34. Thanks. So what are the KK254 style plugs called on eBay? I love them, and hate JPX, and every seller on eBay has KK254 and JPX mixed up under the weirdo terms like “terminal pin housing header adapter”. A search for JPX yields many results but “KK254” or simply “molex” doesn’t give me what I’m looking for. I have to search for “pcb connector” and then prune the results by looking at the pictures.

    1. As I stated on this page, this type of connector is produced by a very large number of manufacturers, each which have their own name them. Good luck!

  35. What’s the difference, or is there a difference between Molex KK connectors and JST VH connectors? I don’t think the crimp pins are compatible, for one.

  36. I got a lot of useful information, thanks so much for the excellent guide!
    Quote: I have never seen a generic tool with a jaw like this. If you find one, tell me about it!
    This tool – Hozan P-707
    This crimp tool have round insulation die (1.6mm round insulation crimp) and it works just fine with Mini-PV (DuPont) terminals.
    more iformations here:

  37. Thanks for the overview and comparison, this is really valuable information. You didn’t mention which crimp size your used in most cases. I’d be particularly interested in the Mini-Fit Jr. and if the PA-21 can properly manage the 16AWG, some articles/forms posts have reported mixed results… it doesn’t seem to be rated for 16AWG crimps though. At 18AWG it’s not an issue, but since the Mini-Fit Jr. can go as big as 16 I was wondering if the Engineer can manage.

    1. Mini-fit Jr is just fine with AWG16. The official tool has a jaw for AWG16 and official terminals are available. I was crimping some just the other day.

      Only thing I would say is while the copper side of things is no issue, some AWG16 has quite thick insulation which can be a struggle with this connector family.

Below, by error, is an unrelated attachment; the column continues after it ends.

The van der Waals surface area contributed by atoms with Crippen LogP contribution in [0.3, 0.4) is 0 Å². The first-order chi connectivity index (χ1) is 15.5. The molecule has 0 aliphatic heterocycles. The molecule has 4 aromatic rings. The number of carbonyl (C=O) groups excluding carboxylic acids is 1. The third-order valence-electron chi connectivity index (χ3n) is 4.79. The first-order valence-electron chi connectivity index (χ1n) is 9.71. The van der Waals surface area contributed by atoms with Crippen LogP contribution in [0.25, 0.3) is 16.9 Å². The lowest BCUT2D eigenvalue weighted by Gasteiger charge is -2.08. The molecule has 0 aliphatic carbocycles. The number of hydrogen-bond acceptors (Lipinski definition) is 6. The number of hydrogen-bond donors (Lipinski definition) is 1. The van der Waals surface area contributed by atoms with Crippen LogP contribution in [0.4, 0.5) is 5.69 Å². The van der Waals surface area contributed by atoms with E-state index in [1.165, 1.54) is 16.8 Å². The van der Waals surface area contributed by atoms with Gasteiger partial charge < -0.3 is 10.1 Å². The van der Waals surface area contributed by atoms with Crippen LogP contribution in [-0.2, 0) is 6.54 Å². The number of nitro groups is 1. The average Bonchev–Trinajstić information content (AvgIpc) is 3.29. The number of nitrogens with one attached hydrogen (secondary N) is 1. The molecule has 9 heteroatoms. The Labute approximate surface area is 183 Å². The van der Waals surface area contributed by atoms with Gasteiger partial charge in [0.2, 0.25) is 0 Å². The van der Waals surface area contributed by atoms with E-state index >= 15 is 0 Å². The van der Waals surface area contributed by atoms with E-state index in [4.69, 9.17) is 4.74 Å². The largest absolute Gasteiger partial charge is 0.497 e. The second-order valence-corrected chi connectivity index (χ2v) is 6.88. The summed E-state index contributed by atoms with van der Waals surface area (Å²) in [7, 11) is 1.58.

Standard hook up wire is OK, fancy wire i.e. silicon sheath is generally too fat.

      I would imagine the engineer tools would just about manage it, but have not attempted it. Perhaps look at one with larger terminal support.

    2. agreed, I use Mini-Fit Jr. with the Engineer PA-21 pliers and 16-gauge wire (thousands of repetitions), and they DO work well. I use the 2.5 tooth for 16-gauge insulation and the 2.3 tooth for 16-gauge conductor (CCA in my case)

  38. Hi, this is a great resource – thank you!

    As someone who builds a lot of custom projects and has flexibility in selecting a crimp-able connector – which should I buy into? This would be for projects which averagee 2-8 connections per cable and typically do not carry more than 30-50 watts of power. Mix of relatively low frequency data (25khz or lower) and DC power. Typically something close to AWG16. I’d like to have a box of connectors on hand for when the mood strikes. Right now most of my projects are built around lots of wire to wire soldering.


  39. I am starting to see several Berg crimpers show up on ebay cheap. I just got a HT101 and a pair of HT48’s. How do you know which dies you need to look for to use these professional crimpers? I also just got one of the SN28B’s. They look like they will work but I gather from your write up that they will not, at least not very well.

    1. I assume you mean putting the die’s from the HT-95 into this tool? If so, I don’t think you’ll manage that. There are eight pieces per tool (4x Anvils & 4x Dies). Each one costs about US $80 new. Very rarely seen second hand.

  40. This is a great guide to the beginner like myself but it doesn’t go quite small enough for what I need; I need to crimp some (100) HIROSE DF20 rectangular crimp socket contacts on AWG30 wire for a touchscreen interface cable. The HIROSE tool is over $1000! I looked at the Engineer PA-09 but I am wondering if the IWISS IWS-3220M would be a better fit. Any thoughts?